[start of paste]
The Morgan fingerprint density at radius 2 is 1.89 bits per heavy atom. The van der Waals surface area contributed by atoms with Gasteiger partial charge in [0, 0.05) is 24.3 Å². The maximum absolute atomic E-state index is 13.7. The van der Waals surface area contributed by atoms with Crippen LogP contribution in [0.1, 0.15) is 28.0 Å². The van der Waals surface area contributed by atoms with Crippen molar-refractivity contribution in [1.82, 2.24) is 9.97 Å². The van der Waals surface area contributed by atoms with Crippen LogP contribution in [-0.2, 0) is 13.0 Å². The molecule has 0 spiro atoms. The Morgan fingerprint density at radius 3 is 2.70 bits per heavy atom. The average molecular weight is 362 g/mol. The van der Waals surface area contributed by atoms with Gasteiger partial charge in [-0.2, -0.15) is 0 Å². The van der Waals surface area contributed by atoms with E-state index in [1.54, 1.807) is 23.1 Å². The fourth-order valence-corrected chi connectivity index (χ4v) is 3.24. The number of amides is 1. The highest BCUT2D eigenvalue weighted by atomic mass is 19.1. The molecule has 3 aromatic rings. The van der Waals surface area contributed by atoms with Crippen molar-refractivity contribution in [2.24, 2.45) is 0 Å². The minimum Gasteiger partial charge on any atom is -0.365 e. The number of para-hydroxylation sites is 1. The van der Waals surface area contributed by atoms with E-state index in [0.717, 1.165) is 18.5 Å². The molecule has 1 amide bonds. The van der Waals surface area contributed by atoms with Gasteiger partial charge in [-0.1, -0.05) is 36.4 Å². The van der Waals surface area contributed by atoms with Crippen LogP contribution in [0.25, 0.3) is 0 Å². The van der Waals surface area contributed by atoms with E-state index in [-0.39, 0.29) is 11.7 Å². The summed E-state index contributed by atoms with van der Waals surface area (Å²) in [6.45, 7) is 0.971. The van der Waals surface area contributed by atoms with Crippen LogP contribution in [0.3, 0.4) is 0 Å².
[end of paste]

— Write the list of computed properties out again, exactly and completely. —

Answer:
The Morgan fingerprint density at radius 2 is 1.89 bits per heavy atom. The van der Waals surface area contributed by atoms with Gasteiger partial charge in [0, 0.05) is 24.3 Å². The maximum absolute atomic E-state index is 13.7. The van der Waals surface area contributed by atoms with Crippen LogP contribution in [0.1, 0.15) is 28.0 Å². The van der Waals surface area contributed by atoms with Crippen molar-refractivity contribution in [1.82, 2.24) is 9.97 Å². The van der Waals surface area contributed by atoms with Crippen LogP contribution in [-0.2, 0) is 13.0 Å². The molecule has 0 spiro atoms. The Morgan fingerprint density at radius 3 is 2.70 bits per heavy atom. The average molecular weight is 362 g/mol. The van der Waals surface area contributed by atoms with Gasteiger partial charge in [-0.2, -0.15) is 0 Å². The van der Waals surface area contributed by atoms with E-state index in [1.54, 1.807) is 23.1 Å². The fourth-order valence-corrected chi connectivity index (χ4v) is 3.24. The number of amides is 1. The highest BCUT2D eigenvalue weighted by atomic mass is 19.1. The molecule has 3 aromatic rings. The van der Waals surface area contributed by atoms with Crippen molar-refractivity contribution in [2.24, 2.45) is 0 Å². The minimum Gasteiger partial charge on any atom is -0.365 e. The number of para-hydroxylation sites is 1. The van der Waals surface area contributed by atoms with E-state index in [0.717, 1.165) is 18.5 Å². The molecule has 1 amide bonds. The van der Waals surface area contributed by atoms with Gasteiger partial charge in [-0.1, -0.05) is 36.4 Å². The van der Waals surface area contributed by atoms with Crippen LogP contribution in [0.25, 0.3) is 0 Å². The van der Waals surface area contributed by atoms with E-state index in [-0.39, 0.29) is 11.7 Å². The summed E-state index contributed by atoms with van der Waals surface area (Å²) in [6.45, 7) is 0.971. The van der Waals surface area contributed by atoms with Crippen LogP contribution in [0.3, 0.4) is 0 Å².